Explorations In Tiny Homeland (on the Australian East Coast)

Transformed to he realms of Alice in Wonderland, the illustrious Bilbo Baggins or even Gulliver’s Travels; Geoff and I arrived at the Tiny Home Expo in Tuggerah about an hour’s drive away from home. We were greeted by an array of tiny homes and exciting possibilities if only we could shift all the crap in the backyard and find enough room for a tiny home. Being close to the beach, we could also generate serious income or house a teenager out there and it would be much cheaper than knocking down and rebuilding the house.

However, that wasn’t why we were there.

Rather, as you may recall if you have a very good memory and pay close attention to my posts, I completed a course in freelance journalism recently and I wrote one of my assessments on what it takes to fit inside a tiny home and how they work. As I’m sure you can appreciate, there are a few principles involved with maximising space in these seemingly tiny spaces where you can’t even swing the proverbial cat. So, after reading and writing about these tiny homes, I was busting to really explore every nook and cranny, understand more about the construction process and why anybody would want to go small when most of us would freely admit “bigger is better”.

A Tiny Home On Wheels

The first thing I have to say about these tiny homes is they are sweet.

The second thing I’ll say is that they are rather expensive.

Even a quick look at the styling inside many of these homes tells you they’re geared towards the top end of town not someone down on their luck. Indeed, perhaps the idea is that when you go small you can afford those extra luxuries. They’re a completely different story to the shack my grandfather-in-law used to take tin mining on the backblocks of Tasmania. They have toilets, showers, washing machines, microwaves, flat screen TVs and you guessed it. They even have a kitchen sink. Oops, I also forgot to mention they have beds and I’ll get to more of that later.

Yet, more affordable options were available and I was particularly drawn to a Golden Dome. I forget how big the demonstration dome was and it was so relaxing with a beautiful bed and stunning accessories. I could just see our “kids” really enjoying it. Indeed, we could even afford a smaller version and somehow fit it into our backyard, although there are the dogs and random boats and kayaks to consider. Indeed, I would love to escape into one of these and read and write all day. How lush! Mind you I could also do that at the beach which is just down the road too but for some reason I don’t.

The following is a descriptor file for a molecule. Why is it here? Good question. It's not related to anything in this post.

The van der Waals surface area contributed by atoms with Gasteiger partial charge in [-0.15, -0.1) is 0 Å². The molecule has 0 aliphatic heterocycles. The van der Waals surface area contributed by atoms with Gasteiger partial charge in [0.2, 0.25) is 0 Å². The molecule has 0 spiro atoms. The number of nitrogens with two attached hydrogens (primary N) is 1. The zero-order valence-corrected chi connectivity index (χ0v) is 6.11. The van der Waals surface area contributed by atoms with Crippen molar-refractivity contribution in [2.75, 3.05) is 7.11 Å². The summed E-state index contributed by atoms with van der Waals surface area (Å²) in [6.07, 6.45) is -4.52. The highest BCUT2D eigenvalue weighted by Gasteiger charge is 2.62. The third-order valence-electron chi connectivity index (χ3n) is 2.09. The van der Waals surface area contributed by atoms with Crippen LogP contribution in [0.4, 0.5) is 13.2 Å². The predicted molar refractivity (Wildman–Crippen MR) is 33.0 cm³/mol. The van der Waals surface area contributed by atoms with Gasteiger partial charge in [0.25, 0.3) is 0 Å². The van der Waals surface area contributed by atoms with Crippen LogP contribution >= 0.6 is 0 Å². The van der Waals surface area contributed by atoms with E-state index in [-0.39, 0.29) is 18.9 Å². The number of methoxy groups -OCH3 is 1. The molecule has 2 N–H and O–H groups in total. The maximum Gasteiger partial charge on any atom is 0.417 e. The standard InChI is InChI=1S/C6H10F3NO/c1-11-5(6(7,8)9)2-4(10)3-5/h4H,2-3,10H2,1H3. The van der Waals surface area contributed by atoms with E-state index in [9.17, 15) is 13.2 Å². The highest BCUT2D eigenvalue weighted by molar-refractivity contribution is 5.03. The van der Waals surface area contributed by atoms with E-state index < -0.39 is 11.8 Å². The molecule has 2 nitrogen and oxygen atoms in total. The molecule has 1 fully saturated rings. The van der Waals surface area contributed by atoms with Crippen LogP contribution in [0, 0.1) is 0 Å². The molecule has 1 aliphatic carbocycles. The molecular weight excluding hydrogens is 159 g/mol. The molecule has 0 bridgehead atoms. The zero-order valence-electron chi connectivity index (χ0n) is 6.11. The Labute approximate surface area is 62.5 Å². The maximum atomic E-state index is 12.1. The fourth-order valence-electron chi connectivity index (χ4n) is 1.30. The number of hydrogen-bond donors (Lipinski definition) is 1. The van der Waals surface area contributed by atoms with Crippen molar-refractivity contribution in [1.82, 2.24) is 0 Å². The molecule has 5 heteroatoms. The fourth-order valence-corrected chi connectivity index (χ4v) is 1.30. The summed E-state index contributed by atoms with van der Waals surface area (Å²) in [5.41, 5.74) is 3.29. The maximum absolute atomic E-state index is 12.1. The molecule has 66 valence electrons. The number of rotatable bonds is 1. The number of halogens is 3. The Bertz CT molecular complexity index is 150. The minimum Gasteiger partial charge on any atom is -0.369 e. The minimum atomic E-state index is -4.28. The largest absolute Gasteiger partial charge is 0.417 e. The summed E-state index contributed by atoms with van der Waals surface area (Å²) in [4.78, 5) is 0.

How good is this bed?!! I swear I’d never get up!

Despite all that temptation, somehow we walked away empty handed and perhaps it’s a good thing my husband is more cautious or we might’ve had a few tiny homes crammed into our backyard like sardines with the dogs stuck up on the roof.

The funny thing is that although we went to look at tiny homes, we actually came home with a new bed. Not any new bed either. We bought a dream bed which comes with all the bells and whistles…massage, goes up and down, the works. The only thing it doesn’t do is provide breakfast in bed but hey that’s what we have teenagers for, isn’t it?!!

Anyway, I hope you enjoy some of the pics, which weren’t taken under studio conditions. Goodness knows how many people had tried out the beds by the time I came along. and it’s pretty hard to get a bit of distance in a tiny home to get it all in especially with loads of people coming and going. However, they do look at least a little lived in despite being on display.

Who’s Been Sleeping In My Bed?

Lastly, it was rough returning home yesterday. Naturally, there are no photos provided but I’ll let your imaginations do the work and picture goodness knows what is piled up on the couch.

Meanwhile, we’re dreaming of the day we can afford a block of land with our own tiny somewhere and our perfect escape hatch.

Do you have any experiences of tiny homes? Do you think you could live in one? I’d love to hear from you!

Best wishes,

Rowena

PS After writing my observations, I read the catalogue and it focuses more on the housing shortage, the need for more affordable homes. Indeed, there’s plenty of scope for those on a beer budget as well as the chardonnay set. Tiny homes are also a great option for those living in flood or bushfire prone areas. I’ll get back to that.

This post wasn’t sponsored.

3 thoughts on “Explorations In Tiny Homeland (on the Australian East Coast)

  1. tidalscribe.com

    I would have loved to visit those tiny homes, even more fun than wandering round the show rooms in Ikea. I have got a beach hut, but at 6 foot by six foot with only gas rings and chairs, not quite in the same league! Putting a granny wendy house down the bottom of your garden is a thing I have read about.

  2. Rowena Post author

    Funny you should mention Ikea. I would love to go there, but the nearest Ikea is about 2 hour’s drive away. We have a bit of a family joke about Ikea. My husband went there with our son when he was little and he absolutely loathes the place and so we threaten him with a trip. He always bites.

  3. tidalscribe.com

    Our family love Ikea. My son and daughter-in-law have their own interiors company and bult me a totally new kitchen – from Ikea! In fact every room in the house has some Ikea!

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